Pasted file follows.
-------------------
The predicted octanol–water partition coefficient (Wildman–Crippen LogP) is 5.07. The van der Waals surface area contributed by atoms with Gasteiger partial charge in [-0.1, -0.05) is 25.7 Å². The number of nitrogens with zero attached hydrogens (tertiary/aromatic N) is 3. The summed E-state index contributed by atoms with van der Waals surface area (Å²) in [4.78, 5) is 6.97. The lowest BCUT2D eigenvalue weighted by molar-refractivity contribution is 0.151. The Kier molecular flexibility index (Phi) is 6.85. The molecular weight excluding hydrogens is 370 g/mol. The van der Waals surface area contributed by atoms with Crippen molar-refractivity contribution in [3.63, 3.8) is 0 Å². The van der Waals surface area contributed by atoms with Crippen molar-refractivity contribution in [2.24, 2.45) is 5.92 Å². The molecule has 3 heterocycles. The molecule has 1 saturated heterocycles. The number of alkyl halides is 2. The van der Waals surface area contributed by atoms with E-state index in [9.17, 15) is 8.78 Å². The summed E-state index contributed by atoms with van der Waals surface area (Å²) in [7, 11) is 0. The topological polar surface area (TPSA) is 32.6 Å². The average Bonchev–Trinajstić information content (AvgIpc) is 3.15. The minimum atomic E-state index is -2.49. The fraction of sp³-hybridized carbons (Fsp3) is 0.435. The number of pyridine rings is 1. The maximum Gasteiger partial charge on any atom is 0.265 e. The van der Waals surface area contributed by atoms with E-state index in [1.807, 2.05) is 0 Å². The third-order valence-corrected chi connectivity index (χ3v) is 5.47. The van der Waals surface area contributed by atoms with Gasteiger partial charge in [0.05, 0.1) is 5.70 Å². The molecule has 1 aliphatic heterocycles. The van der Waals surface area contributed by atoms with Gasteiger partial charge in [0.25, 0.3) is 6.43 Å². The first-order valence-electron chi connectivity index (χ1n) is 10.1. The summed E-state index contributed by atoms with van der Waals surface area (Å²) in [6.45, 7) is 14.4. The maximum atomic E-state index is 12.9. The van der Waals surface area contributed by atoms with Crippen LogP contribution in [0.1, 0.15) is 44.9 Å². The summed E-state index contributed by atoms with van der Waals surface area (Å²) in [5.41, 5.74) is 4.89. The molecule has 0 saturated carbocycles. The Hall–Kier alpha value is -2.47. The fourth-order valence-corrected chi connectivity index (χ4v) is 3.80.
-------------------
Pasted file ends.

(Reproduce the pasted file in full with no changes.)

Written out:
The predicted octanol–water partition coefficient (Wildman–Crippen LogP) is 5.07. The van der Waals surface area contributed by atoms with Gasteiger partial charge in [-0.1, -0.05) is 25.7 Å². The number of nitrogens with zero attached hydrogens (tertiary/aromatic N) is 3. The summed E-state index contributed by atoms with van der Waals surface area (Å²) in [4.78, 5) is 6.97. The lowest BCUT2D eigenvalue weighted by molar-refractivity contribution is 0.151. The Kier molecular flexibility index (Phi) is 6.85. The molecular weight excluding hydrogens is 370 g/mol. The van der Waals surface area contributed by atoms with Crippen molar-refractivity contribution in [3.63, 3.8) is 0 Å². The van der Waals surface area contributed by atoms with Crippen molar-refractivity contribution in [2.24, 2.45) is 5.92 Å². The molecule has 3 heterocycles. The molecule has 1 saturated heterocycles. The number of alkyl halides is 2. The van der Waals surface area contributed by atoms with E-state index in [9.17, 15) is 8.78 Å². The summed E-state index contributed by atoms with van der Waals surface area (Å²) in [7, 11) is 0. The topological polar surface area (TPSA) is 32.6 Å². The average Bonchev–Trinajstić information content (AvgIpc) is 3.15. The minimum atomic E-state index is -2.49. The fraction of sp³-hybridized carbons (Fsp3) is 0.435. The number of pyridine rings is 1. The maximum Gasteiger partial charge on any atom is 0.265 e. The van der Waals surface area contributed by atoms with E-state index in [1.807, 2.05) is 0 Å². The third-order valence-corrected chi connectivity index (χ3v) is 5.47. The van der Waals surface area contributed by atoms with Gasteiger partial charge in [0.05, 0.1) is 5.70 Å². The molecule has 1 aliphatic heterocycles. The van der Waals surface area contributed by atoms with Gasteiger partial charge in [0.25, 0.3) is 6.43 Å². The first-order valence-electron chi connectivity index (χ1n) is 10.1. The summed E-state index contributed by atoms with van der Waals surface area (Å²) in [6.45, 7) is 14.4. The maximum atomic E-state index is 12.9. The van der Waals surface area contributed by atoms with Crippen LogP contribution in [0.1, 0.15) is 44.9 Å². The summed E-state index contributed by atoms with van der Waals surface area (Å²) in [5.41, 5.74) is 4.89. The molecule has 0 saturated carbocycles. The Hall–Kier alpha value is -2.47. The fourth-order valence-corrected chi connectivity index (χ4v) is 3.80.